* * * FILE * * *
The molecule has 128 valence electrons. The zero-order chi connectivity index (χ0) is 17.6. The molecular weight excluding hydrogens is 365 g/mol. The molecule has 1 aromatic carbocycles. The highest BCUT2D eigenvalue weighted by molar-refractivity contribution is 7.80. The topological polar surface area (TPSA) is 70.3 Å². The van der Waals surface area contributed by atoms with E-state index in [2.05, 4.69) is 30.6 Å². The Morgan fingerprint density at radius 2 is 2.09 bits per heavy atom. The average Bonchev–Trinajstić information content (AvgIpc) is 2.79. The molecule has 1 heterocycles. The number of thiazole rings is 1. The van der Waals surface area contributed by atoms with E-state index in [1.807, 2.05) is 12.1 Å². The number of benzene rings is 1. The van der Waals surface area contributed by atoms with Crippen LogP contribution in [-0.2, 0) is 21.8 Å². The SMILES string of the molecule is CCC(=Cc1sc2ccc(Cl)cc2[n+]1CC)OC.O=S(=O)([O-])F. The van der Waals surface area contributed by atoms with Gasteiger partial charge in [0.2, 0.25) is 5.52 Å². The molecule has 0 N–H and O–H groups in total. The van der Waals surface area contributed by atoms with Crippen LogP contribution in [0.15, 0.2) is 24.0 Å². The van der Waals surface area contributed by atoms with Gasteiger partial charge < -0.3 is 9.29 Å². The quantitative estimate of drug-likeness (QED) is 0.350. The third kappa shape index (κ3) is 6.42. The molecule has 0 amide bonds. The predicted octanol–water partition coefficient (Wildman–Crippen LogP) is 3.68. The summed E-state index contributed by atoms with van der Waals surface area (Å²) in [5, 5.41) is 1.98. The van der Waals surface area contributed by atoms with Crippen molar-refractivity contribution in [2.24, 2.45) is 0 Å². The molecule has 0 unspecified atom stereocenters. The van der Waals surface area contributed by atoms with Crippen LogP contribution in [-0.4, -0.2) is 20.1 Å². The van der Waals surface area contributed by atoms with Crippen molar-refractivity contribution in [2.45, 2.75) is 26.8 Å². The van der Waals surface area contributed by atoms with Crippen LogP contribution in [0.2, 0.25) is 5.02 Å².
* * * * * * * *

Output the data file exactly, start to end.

The molecule has 128 valence electrons. The zero-order chi connectivity index (χ0) is 17.6. The molecular weight excluding hydrogens is 365 g/mol. The molecule has 1 aromatic carbocycles. The highest BCUT2D eigenvalue weighted by molar-refractivity contribution is 7.80. The topological polar surface area (TPSA) is 70.3 Å². The van der Waals surface area contributed by atoms with E-state index in [2.05, 4.69) is 30.6 Å². The Morgan fingerprint density at radius 2 is 2.09 bits per heavy atom. The average Bonchev–Trinajstić information content (AvgIpc) is 2.79. The molecule has 1 heterocycles. The number of thiazole rings is 1. The van der Waals surface area contributed by atoms with E-state index in [1.807, 2.05) is 12.1 Å². The number of benzene rings is 1. The van der Waals surface area contributed by atoms with Crippen LogP contribution in [-0.2, 0) is 21.8 Å². The SMILES string of the molecule is CCC(=Cc1sc2ccc(Cl)cc2[n+]1CC)OC.O=S(=O)([O-])F. The van der Waals surface area contributed by atoms with Gasteiger partial charge in [0.2, 0.25) is 5.52 Å². The molecule has 0 N–H and O–H groups in total. The van der Waals surface area contributed by atoms with Crippen LogP contribution in [0.15, 0.2) is 24.0 Å². The van der Waals surface area contributed by atoms with Gasteiger partial charge < -0.3 is 9.29 Å². The quantitative estimate of drug-likeness (QED) is 0.350. The third kappa shape index (κ3) is 6.42. The molecule has 0 amide bonds. The predicted octanol–water partition coefficient (Wildman–Crippen LogP) is 3.68. The summed E-state index contributed by atoms with van der Waals surface area (Å²) in [5, 5.41) is 1.98. The van der Waals surface area contributed by atoms with Crippen molar-refractivity contribution in [2.24, 2.45) is 0 Å². The molecule has 0 unspecified atom stereocenters. The van der Waals surface area contributed by atoms with Crippen LogP contribution in [-0.4, -0.2) is 20.1 Å². The van der Waals surface area contributed by atoms with Crippen molar-refractivity contribution in [2.45, 2.75) is 26.8 Å². The van der Waals surface area contributed by atoms with Crippen LogP contribution in [0.2, 0.25) is 5.02 Å².